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Tortillas: Border Staff of Life
Article first published in Vol. 9, 1991.
By Marisa Gomez
Centuries ago, Mexican Indians patted corn dough into thin unleavened cakes. When toasted on a hot griddle, they became tortillas, the common bread of Mexico.
The corn tortilla was once the sacred food of the indigenous people of Mexico. It slowly migrated into the U. S. by way of the Mexican-American border and has since become a staple in the Hispanic/Anglo diet.
Drawing by Myriam Garcia
Before the Spanish conquest, the Aztecs called their tortillas tlaxcalli, meaning bread. After the arrival of Cortez, the flat corn bread of the Aztecs had acquired a Spanish name, tortilla. Originally, the word "tortilla" meant omelet or a combination of eggs and potatoes.
The Spanish brought wheat to the New World. The Spanish and these natives people slowly started to interchange ideas and began making tortillas with wheat as well as corn.
Tortillas made from ground wheat have light-brown flecks and are pliable, making them easy to fold around various fillings. Flour tortillas are eaten only in Northern Mexico and the Southwestern United States, although with frozen foods and Mexican restaurant franchises, the flour tortilla has made genuine inroads into other U.S. markets.
Enriqueta Gomez, a homemaker living in El Paso for thirty-two years, is one of the few Mexican women who still make flour tortillas from scratch. As a young girl in Villa Ahumada, Chihuahua, she remembers harvesting wheat to send to the mill in Casas Grandes. Her job was to thresh the wheat and prepare it for the mill. After the wheat was made into flour, Mrs. Gomez made masa for tortillas.
"Every young girl knew how to make tortillas, but and back then no one thought of machines that made tortillas," recalls Mrs. Gomez.
The masa for flour tortillas consists of wheat flour, lard, baking power, salt and water. According to Mrs. Gomez, if lard is not used the tortillas will be brittle. Likewise, if baking powder is eliminated, the tortilla will chewy. Mrs. Gomez cautions cooks not to use hot water when preparing flour tortillas because the dough will become soggy. Cold water should always be used.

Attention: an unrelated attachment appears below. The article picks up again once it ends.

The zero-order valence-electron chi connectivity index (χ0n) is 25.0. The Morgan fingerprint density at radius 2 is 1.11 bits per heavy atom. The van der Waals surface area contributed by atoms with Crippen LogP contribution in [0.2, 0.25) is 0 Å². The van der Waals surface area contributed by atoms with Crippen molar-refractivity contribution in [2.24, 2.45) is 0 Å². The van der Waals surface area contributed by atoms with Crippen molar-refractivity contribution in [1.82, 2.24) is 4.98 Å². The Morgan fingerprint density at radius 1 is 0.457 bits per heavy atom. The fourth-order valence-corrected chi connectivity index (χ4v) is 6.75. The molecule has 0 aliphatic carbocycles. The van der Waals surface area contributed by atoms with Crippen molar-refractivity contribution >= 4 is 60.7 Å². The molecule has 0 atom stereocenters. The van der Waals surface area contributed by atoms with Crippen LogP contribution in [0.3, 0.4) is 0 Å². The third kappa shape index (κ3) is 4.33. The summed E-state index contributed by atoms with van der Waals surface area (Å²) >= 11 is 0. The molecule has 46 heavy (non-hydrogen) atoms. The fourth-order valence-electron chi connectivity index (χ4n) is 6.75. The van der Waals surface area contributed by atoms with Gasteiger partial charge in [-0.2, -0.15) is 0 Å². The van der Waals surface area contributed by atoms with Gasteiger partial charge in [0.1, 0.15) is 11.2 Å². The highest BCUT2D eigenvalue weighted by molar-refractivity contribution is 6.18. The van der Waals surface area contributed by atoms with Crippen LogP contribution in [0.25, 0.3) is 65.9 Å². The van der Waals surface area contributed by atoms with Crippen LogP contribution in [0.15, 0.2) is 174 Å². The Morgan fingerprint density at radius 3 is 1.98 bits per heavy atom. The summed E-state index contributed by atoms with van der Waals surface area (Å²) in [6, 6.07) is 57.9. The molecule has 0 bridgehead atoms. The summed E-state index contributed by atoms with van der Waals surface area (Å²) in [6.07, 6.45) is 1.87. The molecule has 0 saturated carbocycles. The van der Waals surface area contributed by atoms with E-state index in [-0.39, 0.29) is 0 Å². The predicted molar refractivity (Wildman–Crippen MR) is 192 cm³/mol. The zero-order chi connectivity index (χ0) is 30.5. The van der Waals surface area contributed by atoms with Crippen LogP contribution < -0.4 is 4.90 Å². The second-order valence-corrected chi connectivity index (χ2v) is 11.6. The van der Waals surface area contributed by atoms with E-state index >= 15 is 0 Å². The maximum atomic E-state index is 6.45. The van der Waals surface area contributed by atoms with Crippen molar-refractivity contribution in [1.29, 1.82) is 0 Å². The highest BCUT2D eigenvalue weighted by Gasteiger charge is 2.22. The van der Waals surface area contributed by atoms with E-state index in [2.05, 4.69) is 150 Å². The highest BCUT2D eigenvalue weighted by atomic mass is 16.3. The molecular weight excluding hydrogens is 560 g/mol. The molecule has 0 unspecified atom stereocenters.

There are varying techniques of rolling out tortillas. Most often a rolling pin is used--often only one hand is employed to roll them out. An expert can turn a ball of tortilla dough into an 8-inch circle in about five strokes. Some people in Mrs. Gomez's hometown use soda bottles instead of rolling pins to make their tortillas.
Mrs. Gomez says, "Store-bought flour tortillas are bland and sweet. They are not useful in making burritos." Many Mexican women who used to make tortillas from scratch, however, are switching to store-bought tortillas because of the convenience.
Today many food stores in the Southwest area stock their shelves with corn and flour tortillas. Many of these stores even have a tortilleria right in the store. Homemade tortillas are becoming increasingly rare as machines are being used more and more instead of people.
Whether homemade or store-bought, tortillas have a wide variety of uses. While fresh and pliable, tortillas are eaten as bread. They are often used as spoons to scoop up various Mexican dishes.
The corn tortilla is used in numerous Mexican delicacies: tacos, enchiladas, flautas, tostadas, nachos and more. When dried, the corn tortilla can be cut into pieces and tossed into a sauce to become chilaquiles. It also might be used like a pasta in a casserole to form layers between meat, vegetables, cheese and cream to produce sopa seca (dried soup or casserole).
Flour tortillas are used to make soft tacos, especially popular now when filled with fajitas (strips of marinated and grilled skirt steak or chicken breast) and can be wrapped around beans, meat, potatoes or about anything else to make burritos. Fried burritos are known as chimichangas.
The tortilla, whether flour or corn, can do almost anything in culinary terms and "is perhaps the most versatile piece of foodstuff the world has ever known," says Diana Kennedy, culinary expert and author of The Tortilla Book.